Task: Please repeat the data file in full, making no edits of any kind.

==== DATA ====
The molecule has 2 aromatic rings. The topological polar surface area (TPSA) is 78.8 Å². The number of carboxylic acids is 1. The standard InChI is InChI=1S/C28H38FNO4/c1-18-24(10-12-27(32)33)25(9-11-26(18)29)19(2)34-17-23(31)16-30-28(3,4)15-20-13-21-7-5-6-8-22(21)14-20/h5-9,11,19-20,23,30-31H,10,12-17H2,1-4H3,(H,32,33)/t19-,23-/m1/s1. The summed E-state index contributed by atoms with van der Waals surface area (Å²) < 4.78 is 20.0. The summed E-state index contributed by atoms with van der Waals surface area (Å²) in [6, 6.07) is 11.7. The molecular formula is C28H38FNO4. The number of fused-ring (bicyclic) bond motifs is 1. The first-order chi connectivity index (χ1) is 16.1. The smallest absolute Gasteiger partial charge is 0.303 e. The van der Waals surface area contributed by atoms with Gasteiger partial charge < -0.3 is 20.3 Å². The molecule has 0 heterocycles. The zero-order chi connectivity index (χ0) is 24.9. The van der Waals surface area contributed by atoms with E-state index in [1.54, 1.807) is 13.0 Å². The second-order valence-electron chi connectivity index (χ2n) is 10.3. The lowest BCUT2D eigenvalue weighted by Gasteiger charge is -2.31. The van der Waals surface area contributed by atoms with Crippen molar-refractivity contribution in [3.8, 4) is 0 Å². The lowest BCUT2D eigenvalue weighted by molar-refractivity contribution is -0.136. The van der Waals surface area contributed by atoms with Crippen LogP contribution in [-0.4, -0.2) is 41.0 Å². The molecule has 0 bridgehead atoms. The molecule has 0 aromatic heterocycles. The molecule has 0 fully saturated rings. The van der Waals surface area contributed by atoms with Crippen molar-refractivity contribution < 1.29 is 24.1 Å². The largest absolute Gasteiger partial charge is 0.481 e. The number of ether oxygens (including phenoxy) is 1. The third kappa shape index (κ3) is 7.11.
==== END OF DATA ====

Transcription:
The molecule has 2 aromatic rings. The topological polar surface area (TPSA) is 78.8 Å². The number of carboxylic acids is 1. The standard InChI is InChI=1S/C28H38FNO4/c1-18-24(10-12-27(32)33)25(9-11-26(18)29)19(2)34-17-23(31)16-30-28(3,4)15-20-13-21-7-5-6-8-22(21)14-20/h5-9,11,19-20,23,30-31H,10,12-17H2,1-4H3,(H,32,33)/t19-,23-/m1/s1. The summed E-state index contributed by atoms with van der Waals surface area (Å²) < 4.78 is 20.0. The summed E-state index contributed by atoms with van der Waals surface area (Å²) in [6, 6.07) is 11.7. The molecular formula is C28H38FNO4. The number of fused-ring (bicyclic) bond motifs is 1. The first-order chi connectivity index (χ1) is 16.1. The smallest absolute Gasteiger partial charge is 0.303 e. The van der Waals surface area contributed by atoms with Gasteiger partial charge < -0.3 is 20.3 Å². The molecule has 0 heterocycles. The zero-order chi connectivity index (χ0) is 24.9. The van der Waals surface area contributed by atoms with E-state index in [1.54, 1.807) is 13.0 Å². The second-order valence-electron chi connectivity index (χ2n) is 10.3. The lowest BCUT2D eigenvalue weighted by Gasteiger charge is -2.31. The van der Waals surface area contributed by atoms with Crippen molar-refractivity contribution in [3.8, 4) is 0 Å². The lowest BCUT2D eigenvalue weighted by molar-refractivity contribution is -0.136. The van der Waals surface area contributed by atoms with Crippen LogP contribution in [-0.4, -0.2) is 41.0 Å². The molecule has 0 bridgehead atoms. The molecule has 0 aromatic heterocycles. The molecule has 0 fully saturated rings. The van der Waals surface area contributed by atoms with Crippen molar-refractivity contribution < 1.29 is 24.1 Å². The largest absolute Gasteiger partial charge is 0.481 e. The number of ether oxygens (including phenoxy) is 1. The third kappa shape index (κ3) is 7.11.